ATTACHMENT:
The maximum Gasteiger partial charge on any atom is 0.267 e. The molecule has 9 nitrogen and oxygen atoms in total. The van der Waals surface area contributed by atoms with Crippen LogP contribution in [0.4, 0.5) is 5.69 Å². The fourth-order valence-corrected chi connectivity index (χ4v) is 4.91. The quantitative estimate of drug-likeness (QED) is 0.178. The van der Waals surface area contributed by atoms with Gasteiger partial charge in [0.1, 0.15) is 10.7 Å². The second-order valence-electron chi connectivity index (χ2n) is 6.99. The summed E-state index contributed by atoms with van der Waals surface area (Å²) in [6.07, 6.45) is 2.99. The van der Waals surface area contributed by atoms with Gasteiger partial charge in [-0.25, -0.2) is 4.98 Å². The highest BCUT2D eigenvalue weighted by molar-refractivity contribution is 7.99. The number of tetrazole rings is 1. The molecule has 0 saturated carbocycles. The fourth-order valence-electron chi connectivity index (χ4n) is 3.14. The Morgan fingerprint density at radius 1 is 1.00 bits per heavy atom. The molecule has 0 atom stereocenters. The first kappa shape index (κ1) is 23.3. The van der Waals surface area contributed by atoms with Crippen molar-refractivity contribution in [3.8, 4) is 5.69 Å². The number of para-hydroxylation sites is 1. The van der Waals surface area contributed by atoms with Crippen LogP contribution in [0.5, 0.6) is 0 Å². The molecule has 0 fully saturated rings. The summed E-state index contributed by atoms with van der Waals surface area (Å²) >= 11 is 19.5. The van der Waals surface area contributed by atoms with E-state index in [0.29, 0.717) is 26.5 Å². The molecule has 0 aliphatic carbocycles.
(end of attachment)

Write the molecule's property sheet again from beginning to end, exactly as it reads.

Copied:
The maximum Gasteiger partial charge on any atom is 0.267 e. The molecule has 9 nitrogen and oxygen atoms in total. The van der Waals surface area contributed by atoms with Crippen LogP contribution in [0.4, 0.5) is 5.69 Å². The fourth-order valence-corrected chi connectivity index (χ4v) is 4.91. The quantitative estimate of drug-likeness (QED) is 0.178. The van der Waals surface area contributed by atoms with Gasteiger partial charge in [0.1, 0.15) is 10.7 Å². The second-order valence-electron chi connectivity index (χ2n) is 6.99. The summed E-state index contributed by atoms with van der Waals surface area (Å²) in [6.07, 6.45) is 2.99. The van der Waals surface area contributed by atoms with Gasteiger partial charge in [-0.25, -0.2) is 4.98 Å². The highest BCUT2D eigenvalue weighted by molar-refractivity contribution is 7.99. The number of tetrazole rings is 1. The molecule has 0 saturated carbocycles. The fourth-order valence-electron chi connectivity index (χ4n) is 3.14. The Morgan fingerprint density at radius 1 is 1.00 bits per heavy atom. The molecule has 0 atom stereocenters. The first kappa shape index (κ1) is 23.3. The van der Waals surface area contributed by atoms with Crippen molar-refractivity contribution in [3.8, 4) is 5.69 Å². The number of para-hydroxylation sites is 1. The van der Waals surface area contributed by atoms with Crippen LogP contribution in [0.5, 0.6) is 0 Å². The molecule has 0 fully saturated rings. The summed E-state index contributed by atoms with van der Waals surface area (Å²) >= 11 is 19.5. The van der Waals surface area contributed by atoms with E-state index in [0.29, 0.717) is 26.5 Å². The molecule has 0 aliphatic carbocycles.